Saturday, May 7, 2011

Sweet Charity?

I recently read a thorough and insightful critique of hunger relief programs in the US – Sweet Charity? Emergency Food and the End of Entitlement, by Janet Poppendieck, Professor of Sociology at Hunter College, City University of New York.  Even though it was published in 1999, I was struck by how closely this work mirrors the much less formal observations we have made so far in our Facing Hunger in America project. If change has occurred, it has only amplified the issues Poppendieck raises.

As part of her work, Poppendieck describes what she calls “the seven deadly ‘ins’” of the emergency food system in the US. These can be read both as issues that all workers in emergency food struggle to overcome and as fundamental indictments of the whole approach to providing food to hungry Americans. The ‘ins’ are:
  • Insufficiency – all food banks, pantries, food distribution programs, and feeding programs struggle to maintain and provide enough food to meet the ever-expanding need. What they can provide is far below what recipients need to sustain themselves and their family.
  • Inappropriateness – food that is handed out to people can never be as good a match to what people of different cultures, tastes, and cooking abilities want as if they were able to shop for themselves.
  • Nutritional Inadequacy – food available for hunger relief tends to be skewed to the unhealthy, heavy on fats, sweets, and processed foods, light on meats, vegetables, and fresh produce.
  • Instability – food donations, government surpluses, public and private funding, and volunteer hours are all highly variable and unreliable.
  • Inaccessibility – access to emergency food is not tuned to the needs of an area. Instead, hunger relief programs typically begin when someone is moved to provide one. Wealthy communities may provide duplicate services, while remote and poverty-stricken areas may have little to offer.
  • Inefficiency – hunger relief programs do the best they can and try to deliver their food efficiently. But it is fundamentally a duplicate system that only works because it is operated largely by volunteers.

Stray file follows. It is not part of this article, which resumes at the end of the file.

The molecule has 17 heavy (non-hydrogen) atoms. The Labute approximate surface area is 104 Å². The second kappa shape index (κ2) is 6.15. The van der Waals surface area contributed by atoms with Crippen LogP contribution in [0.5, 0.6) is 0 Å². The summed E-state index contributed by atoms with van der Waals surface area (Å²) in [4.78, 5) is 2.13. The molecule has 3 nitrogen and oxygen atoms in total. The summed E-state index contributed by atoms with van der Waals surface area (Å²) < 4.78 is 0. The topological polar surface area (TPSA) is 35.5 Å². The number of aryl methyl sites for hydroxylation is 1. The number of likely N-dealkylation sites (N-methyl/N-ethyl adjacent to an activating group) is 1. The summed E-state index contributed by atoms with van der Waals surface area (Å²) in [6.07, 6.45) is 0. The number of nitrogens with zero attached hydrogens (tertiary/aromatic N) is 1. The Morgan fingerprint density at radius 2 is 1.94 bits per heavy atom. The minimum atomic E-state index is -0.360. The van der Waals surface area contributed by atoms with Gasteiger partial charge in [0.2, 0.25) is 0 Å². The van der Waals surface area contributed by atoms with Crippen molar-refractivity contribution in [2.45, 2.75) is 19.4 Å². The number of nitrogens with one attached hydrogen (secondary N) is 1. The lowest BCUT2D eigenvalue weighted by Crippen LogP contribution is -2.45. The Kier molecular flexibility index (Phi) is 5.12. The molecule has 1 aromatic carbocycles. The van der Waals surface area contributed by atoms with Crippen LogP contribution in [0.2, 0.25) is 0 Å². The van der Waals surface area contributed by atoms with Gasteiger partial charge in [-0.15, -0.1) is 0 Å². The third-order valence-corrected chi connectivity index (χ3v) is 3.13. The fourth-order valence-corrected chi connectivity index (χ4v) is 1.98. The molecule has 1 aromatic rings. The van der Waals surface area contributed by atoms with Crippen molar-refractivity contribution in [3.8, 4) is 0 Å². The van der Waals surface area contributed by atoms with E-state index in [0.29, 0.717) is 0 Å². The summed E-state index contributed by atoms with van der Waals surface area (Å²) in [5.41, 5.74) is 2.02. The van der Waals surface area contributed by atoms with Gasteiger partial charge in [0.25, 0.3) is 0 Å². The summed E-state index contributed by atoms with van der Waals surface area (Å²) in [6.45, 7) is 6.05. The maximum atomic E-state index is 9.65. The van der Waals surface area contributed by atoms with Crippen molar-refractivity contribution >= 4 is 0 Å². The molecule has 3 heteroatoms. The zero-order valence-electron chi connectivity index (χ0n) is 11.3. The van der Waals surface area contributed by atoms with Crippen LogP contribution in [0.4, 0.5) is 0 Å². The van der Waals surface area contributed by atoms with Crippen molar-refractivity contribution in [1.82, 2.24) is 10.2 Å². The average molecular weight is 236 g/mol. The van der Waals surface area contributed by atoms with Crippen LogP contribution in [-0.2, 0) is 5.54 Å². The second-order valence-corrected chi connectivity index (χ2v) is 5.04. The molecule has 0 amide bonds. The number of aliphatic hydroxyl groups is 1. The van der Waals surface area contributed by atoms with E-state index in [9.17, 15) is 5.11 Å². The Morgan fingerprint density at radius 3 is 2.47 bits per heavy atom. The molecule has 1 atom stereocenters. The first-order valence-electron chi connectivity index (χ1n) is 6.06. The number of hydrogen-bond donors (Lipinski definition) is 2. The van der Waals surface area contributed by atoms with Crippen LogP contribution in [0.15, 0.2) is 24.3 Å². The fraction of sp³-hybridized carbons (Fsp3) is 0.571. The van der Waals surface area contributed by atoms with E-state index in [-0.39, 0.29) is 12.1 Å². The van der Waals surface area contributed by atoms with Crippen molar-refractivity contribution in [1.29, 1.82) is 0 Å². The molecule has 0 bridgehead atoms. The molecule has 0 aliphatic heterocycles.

• Indignity – providing charitable food necessarily creates an “us vs. them” dynamic.
After describing how attached we (as individuals, providers, corporations, and government) have become to the charitable food system, Poppendieck reflects, “… we must consider the possibility that emergency food actually contributes to the problem it tries to solve.” (p. 295) Even if we effectively mitigate all the ‘ins,’ we will not have created an effective way to provide healthy, affordable food to all. Instead, we will have institutionalized the inequality between providers and recipients, and we will have convinced ourselves and our children that providing food this way is an adequate response to the problem.

So what should we be doing? I wish Poppendieck had provided more discussion and a fuller set of examples. But her basic argument is that we must shift the balance from charity toward advocacy, from working to provide food to working to provide a just society.

“We need to imagine and then create a movement that will reduce poverty by helping us all, a movement that will integrate rather than segregate poor people, that will cast them in the role of our fellow workers for the greater good rather than grateful recipients of our exertions on their behalf.” (p. 316)

Do you know of effective programs focused on advocacy and grass-roots actions for a more equitable society?  Please share!

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